The gold standard of IDEs.
Aaron Smith | TrustRadius Reviewer
March 04, 2019

The gold standard of IDEs.

Score 9 out of 10
Vetted Review
Verified User
Review Source

Software Version

Enterprise

Overall Satisfaction with Visual Studio IDE

We use Visual Studio Enterprise (2017 version) for our development of our desktop, server, and some web applications that we sell worldwide. Not only does our development staff use it, but our support staff and some staff in finance and sales use it for creating SQL Server Reporting Services reports that get published to our SQL Server for internal reports. The flexibility and efficiency we gain using Visual Studio over other tools has saved us time and money.
  • Rock solid intellisense. For C# and VB.Net code, the intellisense provided by Visual Studio is hands down the best. If you find that you have a hard time remembering parameters of functions, or what object names were, the intellisense will rescue you and help me be an efficient developer.
  • Super fast and simple to use debugger for C# and VB. Everything in the debugger is handed to you on a silver platter. When you stop on a break point, it immediately shows you the local variables, the call stack, and even your current memory usage. Setting up watch variables is super simple and you can even make breakpoints conditional so it will only stop on certain conditions.
  • Hides the tedious tasks. There are quite a few things like publishing, creating click once deployments, and adding/removing settings in the project files that can be really time consuming when trying to do it by hand (such as if you don't have access to Visual Studio and you need to make changes). Visual Studio hides all the tedium from you by making nice point and click interfaces to get things done quickly.
  • Web development needs some help. Make no mistake, the world has moved to the web. Some of the more annoying aspects of Visual Studio is that you do not get the proper intellisense in your HTML for javascript. If you live in the web, you will be using JavaScript and this will start to annoy you after a while. Debugging your JavaScript will need to be done in the browser. While it DOES have the functionality to debug your JavaScript in the IDE, it's painfully slow, doesn't always work right, and did I mention it's slow? We do not have slow machines, this should not be a problem.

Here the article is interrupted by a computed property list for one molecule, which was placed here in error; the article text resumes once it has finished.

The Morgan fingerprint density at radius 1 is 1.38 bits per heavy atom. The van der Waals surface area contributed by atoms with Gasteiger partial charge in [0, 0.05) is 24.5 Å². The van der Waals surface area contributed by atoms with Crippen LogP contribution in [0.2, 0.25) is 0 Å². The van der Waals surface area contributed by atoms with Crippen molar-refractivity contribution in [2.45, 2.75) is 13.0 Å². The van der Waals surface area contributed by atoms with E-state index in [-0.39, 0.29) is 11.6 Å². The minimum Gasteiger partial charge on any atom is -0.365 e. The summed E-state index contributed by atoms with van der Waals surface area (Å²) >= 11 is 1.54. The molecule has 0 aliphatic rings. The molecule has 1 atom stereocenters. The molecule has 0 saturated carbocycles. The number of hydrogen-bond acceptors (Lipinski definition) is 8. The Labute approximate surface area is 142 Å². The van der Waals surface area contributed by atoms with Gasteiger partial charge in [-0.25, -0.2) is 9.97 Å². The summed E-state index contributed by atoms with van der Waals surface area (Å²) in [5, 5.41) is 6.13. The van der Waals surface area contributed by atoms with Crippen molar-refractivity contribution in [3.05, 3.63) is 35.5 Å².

• Xamarin "updates" seem to break your project frequently. We never could figure out why it would happen, but it seems like every update to Xamarin would break something and the project would stop building. Fixing it was a combination of deleting folder, app data folder, the project completely and re-getting it from TFS. Weird stuff that many people seem to experience, not just us.
  • We've had hundreds of hours saved by the rapid development that Visual Studio provides.
  • We've lost some time in the Xamarin updates. However, being cross platform, we ultimately saved tons of time not having to create separate apps for iOS and Android.
While Visual Studio Code makes up for some of its shortcomings by being an IDE for just about any language you want to develop in, having a designer for WPF or Windows Forms saves a ton of time. However, Code provides better intellisense for CSS when you use SAAS (SCSS).

We use WebStorm by JetBrains for all of our HTML/CSS/JavaScript/TypeScript work. If it's web, we use WebStorm.

Another product we've been using is Rider by JetBrains. It's also a full fledged IDE for anything .Net Framework. Our developers that prefer to use Linux as their daily desktop use Rider with .Net Core since they are all web developers, this works well. Rider has better web support than Visual Studio and if you set it up the same as WebStorm it offers the same functionality as WebStorm.
If you are doing any C#/VB windows applications, you cannot go wrong with Visual Studio. If you are making a desktop application with forms, the designers will be required to get your app looking great.

If you are living in the web development space, you may want to consider something else for the JavaScript/HTML/CSS work. Visual Studio Code does well, but we've recently found WebStorm by JetBrains that works IMMENSELY better for intellisense.